WHEN TUELL SPEAKS of his championship dreams, he leaves out the part about building in stages.

This year will largely be about survival. He'll implement his up-tempo system, win over as many converts as possible and hope for the best.

Year Two will be more of the same, garnished with the addition of Baker and Mills, the latter of whom Tuell calls "an absolute warrior. He would have been our best player."

Year Three? That's when things will get really serious.

"My plan is to win this league in three years," says Tuell, whose 10-year coaching record is 196-116, for a winning percentage of .628. "That's my goal. I've got to figure out how to do that. If we're not in position to win the league in three years, then I haven't done my job."

In the meantime, Tuell and his players will take some lumps. They will be tested. He knows this.

But he won't take the easy way out. He won't compromise his system to win an extra game or two. He never did that at Cincinnati Bible College or Milligan College in Tennessee or at St. Thomas, an NAIA afterthought that had to practice in a series of borrowed high school gyms.

Sorry, Tuell says, but the Jaguars won't play a sagging 2-3 zone defense and hold the ball on offense just to keep things close.

"It sends the wrong message to my players," Tuell says. "It says, `You can't win because you guys only have seven healthy bodies. The seven dwarfs can't beat the giants. Let's back up and let's all hold hands here and hope the roof doesn't fall in on us.'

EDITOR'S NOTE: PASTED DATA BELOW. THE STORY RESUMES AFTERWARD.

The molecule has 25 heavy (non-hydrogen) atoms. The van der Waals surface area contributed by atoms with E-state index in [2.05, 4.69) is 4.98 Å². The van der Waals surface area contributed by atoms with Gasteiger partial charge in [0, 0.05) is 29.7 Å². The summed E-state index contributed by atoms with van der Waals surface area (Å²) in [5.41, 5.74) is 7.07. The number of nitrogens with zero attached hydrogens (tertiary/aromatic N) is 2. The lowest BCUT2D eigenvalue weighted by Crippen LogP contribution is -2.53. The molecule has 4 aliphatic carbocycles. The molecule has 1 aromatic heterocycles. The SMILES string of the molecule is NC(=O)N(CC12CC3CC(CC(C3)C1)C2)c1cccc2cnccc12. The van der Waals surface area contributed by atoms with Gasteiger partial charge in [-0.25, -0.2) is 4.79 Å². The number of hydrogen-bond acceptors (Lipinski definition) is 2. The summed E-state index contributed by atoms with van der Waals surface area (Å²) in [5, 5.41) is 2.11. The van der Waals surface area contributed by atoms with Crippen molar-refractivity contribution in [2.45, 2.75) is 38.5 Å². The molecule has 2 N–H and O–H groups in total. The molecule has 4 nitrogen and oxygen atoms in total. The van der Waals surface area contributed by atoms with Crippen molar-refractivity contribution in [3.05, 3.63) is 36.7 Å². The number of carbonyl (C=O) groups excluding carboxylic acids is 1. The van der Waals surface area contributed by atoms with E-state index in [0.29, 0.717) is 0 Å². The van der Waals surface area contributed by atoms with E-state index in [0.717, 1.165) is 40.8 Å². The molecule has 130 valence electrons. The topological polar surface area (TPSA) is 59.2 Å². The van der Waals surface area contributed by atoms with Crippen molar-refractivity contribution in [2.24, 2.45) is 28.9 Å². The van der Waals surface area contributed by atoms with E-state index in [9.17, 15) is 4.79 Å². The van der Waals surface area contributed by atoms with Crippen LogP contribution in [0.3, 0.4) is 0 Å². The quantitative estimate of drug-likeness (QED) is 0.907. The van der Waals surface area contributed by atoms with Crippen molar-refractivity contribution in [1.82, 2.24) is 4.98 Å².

"You know what happens when you do that? The roof's going to fall in on you. You've got no chance to blow the roof off. Our only chance to blow the roof off is to get out and make it happen ourselves. I'd rather go down swinging than just sit back and let them knock me through the ropes."

SUCH STUBBORNNESS serves as a metaphor for Tuell's challenge as a whole.

He sees opportunity where others squawk about dead ends.

He sees a barren storage room with cinderblock walls, orders a few plants, some bookshelves and some simple furniture and -- Voila! -- creates an office.

He sees all those empty blue seats rising to the rafters -- seats the Jaguars have never managed to justify -- but he only imagines them filled with cheering fans.

He sees sporting goods stores around town offering Bulldogs, Gamecocks, Tigers and Yellow Jackets apparel and wonders how soon he can wedge in some Jaguars stuff.

"The City of Augusta is our base," he says, leaning forward across his desk. "We wear `Augusta' on our shirt. We're the only team that I know of that wears Augusta across its chest. We represent the city of Augusta 27 or 28 times a year. We want the people in this city to be proud of us, and we want those people behind us."

But can it happen? Tuell thinks it can.

"I think the people in this city want to see a team that goes down swinging," he says. "They want us to go out on that floor and play our guts out and leave it all out there. That's what we want to do. We want people to come see us play, and when they leave, win or lose, we want them to say, `Hey, that team left it all out there for us. They gave us all that they could give us."'

With that, the dreamer sinks back in his chair and smiles.